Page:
Nigerian leader ousts reformist Central Bank chief
LAGOS, Nigeria (AP) — Nigeria’s president on Thursday ousted the Central Bank governor who exposed billions of missing petrodollars, a move critics say is a warning to whistleblowers in the run-up to a hotly contested presidential election in Africa’s biggest oil producer.
President Goodluck Jonathan accused internationally respected career banker Lamido Sanusi of “financial recklessness and misconduct,” and officially suspended him just days before the governor reportedly planned on stepping aside.
The West African nation’s naira currency immediately weakened in response.
Last year Sanusi reported that $50 billion worth of oil sold by the state’s Nigerian National Petroleum Corp. had not been paid to the government. The Senate Committee on Finance last week ordered an independent forensic audit into the missing money, now said to amount to about $20 billion. The Finance Ministry said missing receipts recovered in an audit accounted for the rest of the missing money.
Jonathan had dismissed Sanusi’s charges as “spurious” and has said that corruption is not among the biggest problems suffered in Nigeria, Africa’s most populous nation of more than 160 million people.
On Thursday, Jonathan named a deputy governor to act in Sanusi’s place but also immediately sent to Parliament the name of another banker he proposed as the new custodian of the nation’s federal reserves, making clear that he has effectively fired Sanusi.
The reform-minded banker apparently planned a three-month leave of absence starting next month before stepping down when his five-year term expired in June, according to London-based senior analyst Murtala Touray of IHS Country Risk.
“We assess that President Jonathan’s suspension of Sanusi is intended on the one hand to send a message to Sanusi’s successor not to ‘wash government’s dirty linen in public,’ and on the other to discredit Sanusi’s report on the (missing) $20 billion,” Touray told The Associated Press.
The opposition All Progressives Congress coalition said Jonathan’s move against Sanusi sends “a strong signal to all Nigerians that it (Jonathan’s administration) will not tolerate any exposure of corruption under any circumstance.”
Sanusi, 52, who has spearheaded bank reforms and acknowledged making powerful enemies among vested interests in a country that Transparency International lists as one of the most corrupt in the world, could not immediately be reached for comment.
A dapper figure who wears signature bow ties, Sanusi said he received death threats and frequent warnings he would be fired after he took on bank CEOs who had stolen billions of deposits and who he said had bought political protection or were themselves politicians. He called his move, just after taking office in 2009, “a decision that would pitch us against powerful economic and political forces.”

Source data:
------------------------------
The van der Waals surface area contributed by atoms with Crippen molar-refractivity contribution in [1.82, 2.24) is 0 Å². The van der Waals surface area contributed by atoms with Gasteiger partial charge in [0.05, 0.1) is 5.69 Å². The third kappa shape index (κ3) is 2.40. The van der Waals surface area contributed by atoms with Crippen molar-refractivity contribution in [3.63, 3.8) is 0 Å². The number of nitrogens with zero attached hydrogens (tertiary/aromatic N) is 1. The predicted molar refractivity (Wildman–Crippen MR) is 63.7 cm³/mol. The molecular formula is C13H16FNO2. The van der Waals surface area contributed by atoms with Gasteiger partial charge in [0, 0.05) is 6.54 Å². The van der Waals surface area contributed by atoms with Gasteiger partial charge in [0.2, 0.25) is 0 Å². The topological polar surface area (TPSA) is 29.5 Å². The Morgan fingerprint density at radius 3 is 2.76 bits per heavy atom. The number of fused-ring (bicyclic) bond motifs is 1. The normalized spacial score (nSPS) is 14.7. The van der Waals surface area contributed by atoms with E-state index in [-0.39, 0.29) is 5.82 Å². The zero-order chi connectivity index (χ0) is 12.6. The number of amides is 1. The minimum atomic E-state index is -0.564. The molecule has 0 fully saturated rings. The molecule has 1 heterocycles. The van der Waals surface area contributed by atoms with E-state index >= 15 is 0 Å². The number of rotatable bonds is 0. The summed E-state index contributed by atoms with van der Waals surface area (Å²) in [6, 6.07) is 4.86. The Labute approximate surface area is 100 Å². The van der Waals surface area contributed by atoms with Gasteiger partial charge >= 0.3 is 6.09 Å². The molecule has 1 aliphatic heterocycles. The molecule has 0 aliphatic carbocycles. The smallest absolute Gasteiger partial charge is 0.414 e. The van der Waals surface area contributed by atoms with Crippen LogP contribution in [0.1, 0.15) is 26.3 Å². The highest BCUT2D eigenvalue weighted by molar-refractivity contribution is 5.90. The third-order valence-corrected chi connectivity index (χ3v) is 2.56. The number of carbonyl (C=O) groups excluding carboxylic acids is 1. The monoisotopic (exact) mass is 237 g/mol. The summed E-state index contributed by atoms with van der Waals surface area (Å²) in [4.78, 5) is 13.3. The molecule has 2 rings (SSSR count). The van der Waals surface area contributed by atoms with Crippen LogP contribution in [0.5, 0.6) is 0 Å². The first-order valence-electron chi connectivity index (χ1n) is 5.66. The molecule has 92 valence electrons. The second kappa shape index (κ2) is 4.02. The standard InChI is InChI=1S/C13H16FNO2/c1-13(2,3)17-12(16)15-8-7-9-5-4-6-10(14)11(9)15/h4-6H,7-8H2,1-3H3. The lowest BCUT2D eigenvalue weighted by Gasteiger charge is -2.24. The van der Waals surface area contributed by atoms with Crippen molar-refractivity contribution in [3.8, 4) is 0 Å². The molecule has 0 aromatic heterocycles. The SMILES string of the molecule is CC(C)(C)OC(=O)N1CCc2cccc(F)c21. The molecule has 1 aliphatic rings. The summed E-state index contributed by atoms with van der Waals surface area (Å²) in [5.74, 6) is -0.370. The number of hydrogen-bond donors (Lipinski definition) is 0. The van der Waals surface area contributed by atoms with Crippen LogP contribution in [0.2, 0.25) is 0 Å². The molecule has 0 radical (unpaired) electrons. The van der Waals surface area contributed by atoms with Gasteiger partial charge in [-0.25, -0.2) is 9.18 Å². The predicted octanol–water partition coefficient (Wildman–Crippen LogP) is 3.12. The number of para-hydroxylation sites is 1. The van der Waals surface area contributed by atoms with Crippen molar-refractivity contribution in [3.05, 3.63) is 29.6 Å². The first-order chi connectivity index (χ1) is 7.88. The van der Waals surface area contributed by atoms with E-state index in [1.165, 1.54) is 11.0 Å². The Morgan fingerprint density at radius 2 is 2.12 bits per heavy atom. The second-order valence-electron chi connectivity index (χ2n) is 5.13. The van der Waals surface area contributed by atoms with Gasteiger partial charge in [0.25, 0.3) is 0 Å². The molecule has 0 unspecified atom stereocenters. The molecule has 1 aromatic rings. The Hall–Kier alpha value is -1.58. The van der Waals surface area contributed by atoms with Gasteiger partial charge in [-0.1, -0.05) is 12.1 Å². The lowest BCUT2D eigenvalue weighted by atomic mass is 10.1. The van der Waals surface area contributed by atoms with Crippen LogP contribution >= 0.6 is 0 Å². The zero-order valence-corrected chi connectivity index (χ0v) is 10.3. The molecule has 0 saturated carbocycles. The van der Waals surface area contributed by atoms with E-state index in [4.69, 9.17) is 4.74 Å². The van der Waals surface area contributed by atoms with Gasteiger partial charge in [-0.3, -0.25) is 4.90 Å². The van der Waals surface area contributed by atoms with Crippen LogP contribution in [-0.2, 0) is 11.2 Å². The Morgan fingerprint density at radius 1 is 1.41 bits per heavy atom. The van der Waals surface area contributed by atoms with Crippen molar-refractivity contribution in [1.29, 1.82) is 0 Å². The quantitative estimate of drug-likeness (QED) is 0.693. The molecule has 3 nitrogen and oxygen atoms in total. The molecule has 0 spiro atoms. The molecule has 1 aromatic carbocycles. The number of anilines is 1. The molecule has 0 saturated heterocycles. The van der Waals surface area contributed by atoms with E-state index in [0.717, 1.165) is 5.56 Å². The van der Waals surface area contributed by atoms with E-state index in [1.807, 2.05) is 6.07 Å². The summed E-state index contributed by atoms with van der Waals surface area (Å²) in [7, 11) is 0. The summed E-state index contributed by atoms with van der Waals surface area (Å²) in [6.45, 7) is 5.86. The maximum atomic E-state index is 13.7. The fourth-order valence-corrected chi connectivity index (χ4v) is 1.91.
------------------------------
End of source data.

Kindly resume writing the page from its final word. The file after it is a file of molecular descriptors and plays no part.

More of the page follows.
That was before he took on the powerful Nigerian National Petroleum Corp., which denies his charges of missing billions.
Sanusi has said corrupt vested interests keep what should be a wealthy country impoverished and are at the heart of 90 percent of the problems confronting Nigeria, from a northeastern Islamic uprising and deadly ethnic strife to a dearth of jobs, education and health care.
“We don’t have development because vested interests continue to rape this country and take the money out, and the only way you’re going to move from potential to reality is to stop preaching and ask yourself how can we overcome the fear of vested interests and how can we confront them,” he told an audience of young people at a TedX forum in Nigeria’s capital, Abuja, in August.
On Thursday, the naira dropped from 163 to 169 to the U.S. dollar when Jonathan’s statement became public, financial analysts said. The Central Bank briefly stopped trade in its fixed income and bond market.
Economist Bismarck Rewane warned of “a very difficult time” for the naira and Nigeria’s financial market in the near-term. In the long term, he said it raises questions about the future independence and autonomy of the Central Bank.
Such actions make investors jittery and encourage capital flight, political economist Adeola Adenikinju of Nigeria’s University of Ibadan said, pointing to investors dumping the naira Thursday.
Rewane said the suspension from a position held in high reverence increases uncertainty as Nigeria prepares for a presidential election in February next year.
Regardless, Nigeria is expected to overtake South Africa as Africa’s biggest economy this year, according to figures from the International Monetary Fund.
A statement from presidential adviser Reuben Abati said Jonathan has noted reports from the Financial Reporting Council and other investigating bodies indicating that Sanusi’s tenure “has been characterized by various acts of financial recklessness and misconduct.”
Local media had reported in December that Jonathan had demanded Sanusi resign, and that the governor had refused to leave before his tenure expired.
Nigerian accounts on Twitter hummed with the news, with many saying Sanusi was being punished for fighting corruption, and others hoping his suspension would lead him to making even greater revelations.
“When you fight corruption, corruption fights back,” the Enough Is Enough Nigeria project tweeted.
On the Web:
Sanusi on confronting corruption: http://www.youtube.com/watch?v=IjViGLJIU9g
Associated Press writer Bashir Adigun contributed to this report from Abuja, Nigeria.